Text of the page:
Champlain and St. Lawrence Railroad (C&SL) ( C.N. Rail, Canada ) - Historic Places Days

Champlain and St. Lawrence Railroad (C&SL) ( C.N. Rail, Canada )

Montréal, Québec
Monument / Landmark
935 Rue De La Gauchetière Ouest, Montreal, QC H3B 2M9, Canada
Get directions
Weekdays 9:00am-4:30pm

Champlain and St. Lawrence Railroad (C&SL)
The First Canadian Public Railway, it is a historic railway in Lower Canada, and one of the first railways built in British North America. The line operated in the Province of Quebec with a line into New York State. A monument marks the location of the first railway in Canada in LaPrairie, Quebec.
The railway was financed by Montreal entrepreneur and brewery owner John Molson. It was intended to connect the St Lawrence River valley with Lake Champlain, thereby cutting time between Montreal and New York.
The project commenced in 1835, a line running from St.Johns on the Richelieu River, to LaPrairie across the river of Montreal.
The initial 16 mile (26km) was built in a traditional 4’8.5″ standard gauge railway, joined by pine logs and iron splice plates and bolts laid across ties. The rails remained the same until they were replaced completely by iron rails in the 1850’s.
North Americas first wood-burning locomotive ‘The Dorchester’ arrived at Molson’s wharf in Montreal in June of 1836. The maximum speed was approximately 30mph (48 km/h).
Distinguished guests arrived for the opening of the railway besides Molson and Lord Gosford, the Lieutenant-Governor of Lower Canada as well as Louis-Joseph, the rebel politician. Over 300 guest arrived for the opening. The locomotive was unable to handle the load and thereby many guests returned by cars hauled by a team of horses. Additional locomotives arrived in 1937.
The ‘Dorchester’ was inducted in the North Amercian Railway Hall of Fame, as the first locomotive used in Canada.
The line was extended along the Richelieu Valley in 1851 to Rouses Point, New York.
It was merged with the Montreal and New York Railway in 1857, formerly known as the Montreal and Lachine Railroad, the new Company named ‘Montreal and Champlain’. It was leased by the Grand Trunk Rail in 1864 and then purchased completely by Grand Trunk.
In 1923 the GTR was nationalised and the C&SL & M&C trackage was incorporated into the Canadian National Railways (CNR). CN continues to operate this historic route (post-1960).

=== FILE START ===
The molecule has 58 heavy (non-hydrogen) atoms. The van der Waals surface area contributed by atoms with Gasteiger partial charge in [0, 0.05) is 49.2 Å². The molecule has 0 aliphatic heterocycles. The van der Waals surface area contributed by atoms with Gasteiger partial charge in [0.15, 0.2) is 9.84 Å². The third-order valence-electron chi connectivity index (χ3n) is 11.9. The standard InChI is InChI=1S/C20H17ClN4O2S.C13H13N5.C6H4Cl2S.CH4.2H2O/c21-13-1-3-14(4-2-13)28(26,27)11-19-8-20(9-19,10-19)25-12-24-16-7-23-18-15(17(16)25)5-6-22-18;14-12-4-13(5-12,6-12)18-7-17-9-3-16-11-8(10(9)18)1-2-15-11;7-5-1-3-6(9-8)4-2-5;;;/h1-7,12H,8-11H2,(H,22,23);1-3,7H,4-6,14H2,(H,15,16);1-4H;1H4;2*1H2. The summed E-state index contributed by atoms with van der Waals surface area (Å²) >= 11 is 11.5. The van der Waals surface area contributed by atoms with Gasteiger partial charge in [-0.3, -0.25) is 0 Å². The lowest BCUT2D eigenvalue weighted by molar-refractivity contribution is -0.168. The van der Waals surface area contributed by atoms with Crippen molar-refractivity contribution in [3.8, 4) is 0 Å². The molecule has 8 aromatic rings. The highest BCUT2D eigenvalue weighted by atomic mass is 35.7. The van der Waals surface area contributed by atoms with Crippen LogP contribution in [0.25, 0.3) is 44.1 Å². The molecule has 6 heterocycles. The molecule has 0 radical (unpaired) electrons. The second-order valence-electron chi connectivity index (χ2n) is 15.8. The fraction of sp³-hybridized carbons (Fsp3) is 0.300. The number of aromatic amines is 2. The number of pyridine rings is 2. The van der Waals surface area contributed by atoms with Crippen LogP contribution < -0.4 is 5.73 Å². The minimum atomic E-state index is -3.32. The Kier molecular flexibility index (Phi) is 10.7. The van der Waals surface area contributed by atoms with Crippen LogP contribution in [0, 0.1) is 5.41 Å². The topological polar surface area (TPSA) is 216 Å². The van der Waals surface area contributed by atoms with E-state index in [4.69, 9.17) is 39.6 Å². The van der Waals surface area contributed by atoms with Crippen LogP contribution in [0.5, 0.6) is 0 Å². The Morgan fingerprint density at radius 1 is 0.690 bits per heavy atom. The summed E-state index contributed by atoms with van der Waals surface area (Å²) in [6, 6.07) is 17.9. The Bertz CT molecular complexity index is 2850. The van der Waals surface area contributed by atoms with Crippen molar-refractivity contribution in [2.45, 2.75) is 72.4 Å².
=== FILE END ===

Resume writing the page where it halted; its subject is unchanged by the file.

This listing was created by Joanna A on July 29, 2021.  Please confirm details at the site’s own website before planning your visit. Are you the owner/operator of this historic place? Would you like to make changes to this listing? Please contact us at


  • Family-Friendly
  • Food and Beverages
  • Washrooms
  • Wheelchair Access


935 Rue De La Gauchetière Ouest, Montreal, QC H3B 2M9, Canada
Get directions

Nearby Places

Place du Canada, 1967 ( Dorchester Square ) 1878

Montréal, Québec
An important Historic Park featuring monuments relevant to the history of Montreal.
View Place | Get Directions

Windsor Station – National Historic Site of Canada, 1975

Montréal, Québec
Windsor Station built between 1888-1924 for the Canadian Pacific Railway.
View Place | Get Directions

Black Rock

Montreal, Quebec
The Black Rock – remembering the 6000+ Irish Immigrants that died 1847
View Place | Get Directions

St. George’s Anglican Church (National Historic Site of Canada, 1990), Montreal, Qc

Montréal, Québec
St. George’s Anglican Church (National Historic Site of Canada, 1990), Montreal, Qc
View Place | Get Directions

Popular VisitLists Including "Champlain and St. Lawrence Railroad (C&SL) ( C.N. Rail, Canada )"

‘Montreal’s and Quebec’s Rail History’

Montréal, Québec to Saint-Constant, Québec 5 places
A look back in time, of veterans now lost who build Our Nation & City.
View VisitList

Register A Place

Create an account to add your historic place.

Make a VisitList

Welcome! To get started on a VisitList, you’ll need to have an account with #HistoricPlacesDays.

Already have an account? to sign in.
We use your contact information to process your registration and correspond with you about the National Trust and its programs. You can unsubscribe at any time. We care about your privacy. Read our privacy statement.

Sign In

Sites that participate in #HistoricPlacesDays need to have an account.

Welcome! To get started on a new VisitList or to edit an existing one, you’ll need to have an account with #HistoricPlacesDays. Sign in below!

Not registered? Click here to create an account.

Forgot Password

Enter your email address to request a password reset.

to sign in.

Get the latest scoop on everything #HistoricPlacesDays – join our e-newsletter and never miss a beat.